Place:


Lumb  Lancashire

 

In 1870-72, John Marius Wilson's Imperial Gazetteer of England and Wales described Lumb like this:

LUMB, a chapelry in Whalley parish, Lancashire; adjacent to Yorkshire, at the top of Whitewell vale, numder the Cliviger hills, 2 miles N of Newchurch r. station, and 5 S of Burnley. It contains the village of Water; and it was constituted in 1846. Post town, Newchurch, under Manchester. Pop., 2,647. ...


Houses, 518. The property is subdivided. There are cotton and woollen factories, and stone quarries. The living is a Vicarage in the diocese of Manchester. Value, £150. Patron, alternately the Crown and the Bishop. The church is in the early Norman style; consists of nave, transepts, and chancel, with a small turretted tower; and was repaired in 1857. There are a Wesleyan chapel of 1861, and Church of England, Baptist, and British schools.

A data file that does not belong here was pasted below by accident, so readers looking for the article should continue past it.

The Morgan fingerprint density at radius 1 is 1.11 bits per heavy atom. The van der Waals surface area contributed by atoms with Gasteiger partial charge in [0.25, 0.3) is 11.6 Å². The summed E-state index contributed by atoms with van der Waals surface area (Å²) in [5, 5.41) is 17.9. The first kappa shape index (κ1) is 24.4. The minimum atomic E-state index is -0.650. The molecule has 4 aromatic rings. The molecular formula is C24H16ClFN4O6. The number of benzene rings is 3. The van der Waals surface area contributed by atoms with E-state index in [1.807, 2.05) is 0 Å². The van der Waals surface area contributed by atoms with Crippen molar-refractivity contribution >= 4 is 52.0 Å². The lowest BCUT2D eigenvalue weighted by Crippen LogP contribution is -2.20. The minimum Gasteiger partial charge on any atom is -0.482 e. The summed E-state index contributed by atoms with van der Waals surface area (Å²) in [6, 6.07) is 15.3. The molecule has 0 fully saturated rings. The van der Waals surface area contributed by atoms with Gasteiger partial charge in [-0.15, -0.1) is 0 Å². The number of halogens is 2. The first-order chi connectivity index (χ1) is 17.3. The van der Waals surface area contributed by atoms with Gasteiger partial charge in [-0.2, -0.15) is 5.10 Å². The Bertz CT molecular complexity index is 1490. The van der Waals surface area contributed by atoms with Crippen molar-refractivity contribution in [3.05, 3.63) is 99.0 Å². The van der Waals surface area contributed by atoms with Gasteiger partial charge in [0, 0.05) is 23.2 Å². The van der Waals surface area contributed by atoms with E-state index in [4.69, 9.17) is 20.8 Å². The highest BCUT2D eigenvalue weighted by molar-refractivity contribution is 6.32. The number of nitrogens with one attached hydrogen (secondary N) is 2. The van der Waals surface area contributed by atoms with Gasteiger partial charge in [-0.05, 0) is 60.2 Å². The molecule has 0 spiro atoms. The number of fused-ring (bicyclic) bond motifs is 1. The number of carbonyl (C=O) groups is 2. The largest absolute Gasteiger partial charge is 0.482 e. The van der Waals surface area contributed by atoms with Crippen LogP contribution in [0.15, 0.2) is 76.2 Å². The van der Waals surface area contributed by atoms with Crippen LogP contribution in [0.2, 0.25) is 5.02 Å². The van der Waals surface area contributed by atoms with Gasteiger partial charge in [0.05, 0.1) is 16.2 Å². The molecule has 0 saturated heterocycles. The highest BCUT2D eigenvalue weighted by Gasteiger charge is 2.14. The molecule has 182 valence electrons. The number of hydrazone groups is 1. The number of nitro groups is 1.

Lumb through time

Lumb is now part of Rossendale district. Click here for graphs and data of how Rossendale has changed over two centuries. For statistics about Lumb itself, go to Units and Statistics.

How to reference this page:

GB Historical GIS / University of Portsmouth, History of Lumb, in Rossendale and Lancashire | Map and description, A Vision of Britain through Time.

URL: http://www.visionofbritain.org.uk/place/21528

Date accessed: 13th November 2018


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